Johns Hopkins researchers have identified a natural mechanism that might one day be used to block the expression of the mutated gene known to cause Huntington's disease. Their experiments offer not an immediate cure, but a potential new approach to stopping or even preventing the development of this relentless neurodegenerative disorder.
Huntington's disease is a rare, fatal disorder caused by a mutation in a single gene and marked by progressive brain damage. Symptoms, which typically first appear in midlife, include jerky twitch-like movements, coordination troubles, psychiatric disorders and dementia. Although the gene responsible for Huntington's was identified in 1993, there is no cure, and there are no treatments are available even to slow its progression.
The disorder is caused by a mutation in the huntingtin gene (HTT). The mutation occurs when a section of DNA, which normally varies in length from one person to another, is too long. The result is the production of an abnormal and toxic version of the huntingtin protein. The mutation has a second unfortunate effect, the Johns Hopkins researchers discovered it reduces a natural braking mechanism that might otherwise keep the amount of toxic huntingtin protein in check and keep the disease from developing.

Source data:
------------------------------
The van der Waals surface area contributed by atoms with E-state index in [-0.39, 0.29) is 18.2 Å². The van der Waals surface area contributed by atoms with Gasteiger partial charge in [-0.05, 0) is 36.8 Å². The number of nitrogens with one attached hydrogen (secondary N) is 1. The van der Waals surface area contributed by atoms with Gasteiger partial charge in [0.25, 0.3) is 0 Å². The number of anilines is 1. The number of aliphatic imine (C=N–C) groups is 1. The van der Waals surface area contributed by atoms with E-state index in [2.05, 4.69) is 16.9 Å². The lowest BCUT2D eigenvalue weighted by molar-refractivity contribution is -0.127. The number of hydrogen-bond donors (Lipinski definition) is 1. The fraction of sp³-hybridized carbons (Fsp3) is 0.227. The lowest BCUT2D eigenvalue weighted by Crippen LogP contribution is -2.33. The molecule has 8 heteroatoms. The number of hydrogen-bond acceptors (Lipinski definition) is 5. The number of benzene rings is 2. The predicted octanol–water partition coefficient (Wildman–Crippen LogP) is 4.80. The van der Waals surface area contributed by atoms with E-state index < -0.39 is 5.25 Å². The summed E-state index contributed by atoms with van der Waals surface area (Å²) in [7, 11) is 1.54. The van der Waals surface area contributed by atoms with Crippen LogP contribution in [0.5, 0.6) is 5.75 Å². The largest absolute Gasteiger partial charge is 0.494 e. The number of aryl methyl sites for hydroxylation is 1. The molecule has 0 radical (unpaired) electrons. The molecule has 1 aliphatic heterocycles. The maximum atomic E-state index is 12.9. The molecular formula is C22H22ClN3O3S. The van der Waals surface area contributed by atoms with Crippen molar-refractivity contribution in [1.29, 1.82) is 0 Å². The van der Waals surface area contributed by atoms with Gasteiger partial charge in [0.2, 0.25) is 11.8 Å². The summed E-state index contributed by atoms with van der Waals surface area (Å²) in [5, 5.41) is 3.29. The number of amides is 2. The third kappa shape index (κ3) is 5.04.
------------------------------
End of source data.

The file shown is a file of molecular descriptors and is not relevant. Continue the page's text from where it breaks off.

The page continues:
"The idea of being able to harness the powers of this natural mechanism for the benefit of Huntington's patients is a totally new way of thinking about therapy for the disease," says Russell L. Margolis, M.D., a professor of psychiatry and behavioral sciences at the Johns Hopkins University School of Medicine and leader of the team publishing results of the study online in the journal Human Molecular Genetics.
Currently, a leading strategy among Huntington's disease researchers is to try to suppress the expression of the mutant gene by introducing fragments of DNA meant to bind with and sabotage the ability of the gene to make the damaging protein. The go
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Johns Hopkins Medical Institutions